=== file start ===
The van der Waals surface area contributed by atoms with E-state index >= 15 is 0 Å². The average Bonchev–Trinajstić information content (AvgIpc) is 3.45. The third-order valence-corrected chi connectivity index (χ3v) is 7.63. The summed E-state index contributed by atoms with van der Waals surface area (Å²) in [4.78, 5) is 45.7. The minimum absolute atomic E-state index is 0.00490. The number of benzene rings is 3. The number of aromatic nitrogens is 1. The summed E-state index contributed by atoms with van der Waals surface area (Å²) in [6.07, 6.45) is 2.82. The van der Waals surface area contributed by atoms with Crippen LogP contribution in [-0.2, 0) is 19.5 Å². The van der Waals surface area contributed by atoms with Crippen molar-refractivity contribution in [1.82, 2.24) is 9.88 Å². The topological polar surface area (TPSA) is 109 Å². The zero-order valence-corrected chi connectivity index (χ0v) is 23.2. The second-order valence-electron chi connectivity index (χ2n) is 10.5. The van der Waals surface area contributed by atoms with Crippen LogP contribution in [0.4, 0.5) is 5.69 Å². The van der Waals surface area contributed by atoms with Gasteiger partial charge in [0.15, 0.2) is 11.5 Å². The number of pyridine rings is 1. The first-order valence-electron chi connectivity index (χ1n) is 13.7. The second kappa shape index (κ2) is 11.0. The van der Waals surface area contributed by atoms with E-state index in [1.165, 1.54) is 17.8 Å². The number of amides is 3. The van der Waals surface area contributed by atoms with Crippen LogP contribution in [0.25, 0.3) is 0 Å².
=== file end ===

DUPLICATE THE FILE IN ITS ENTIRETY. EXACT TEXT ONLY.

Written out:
The van der Waals surface area contributed by atoms with E-state index >= 15 is 0 Å². The average Bonchev–Trinajstić information content (AvgIpc) is 3.45. The third-order valence-corrected chi connectivity index (χ3v) is 7.63. The summed E-state index contributed by atoms with van der Waals surface area (Å²) in [4.78, 5) is 45.7. The minimum absolute atomic E-state index is 0.00490. The number of benzene rings is 3. The number of aromatic nitrogens is 1. The summed E-state index contributed by atoms with van der Waals surface area (Å²) in [6.07, 6.45) is 2.82. The van der Waals surface area contributed by atoms with Crippen LogP contribution in [-0.2, 0) is 19.5 Å². The van der Waals surface area contributed by atoms with Crippen molar-refractivity contribution in [1.82, 2.24) is 9.88 Å². The topological polar surface area (TPSA) is 109 Å². The zero-order valence-corrected chi connectivity index (χ0v) is 23.2. The second-order valence-electron chi connectivity index (χ2n) is 10.5. The van der Waals surface area contributed by atoms with Crippen LogP contribution in [0.4, 0.5) is 5.69 Å². The van der Waals surface area contributed by atoms with Gasteiger partial charge in [0.15, 0.2) is 11.5 Å². The number of pyridine rings is 1. The first-order valence-electron chi connectivity index (χ1n) is 13.7. The second kappa shape index (κ2) is 11.0. The van der Waals surface area contributed by atoms with E-state index in [1.165, 1.54) is 17.8 Å². The number of amides is 3. The van der Waals surface area contributed by atoms with Crippen LogP contribution in [0.25, 0.3) is 0 Å².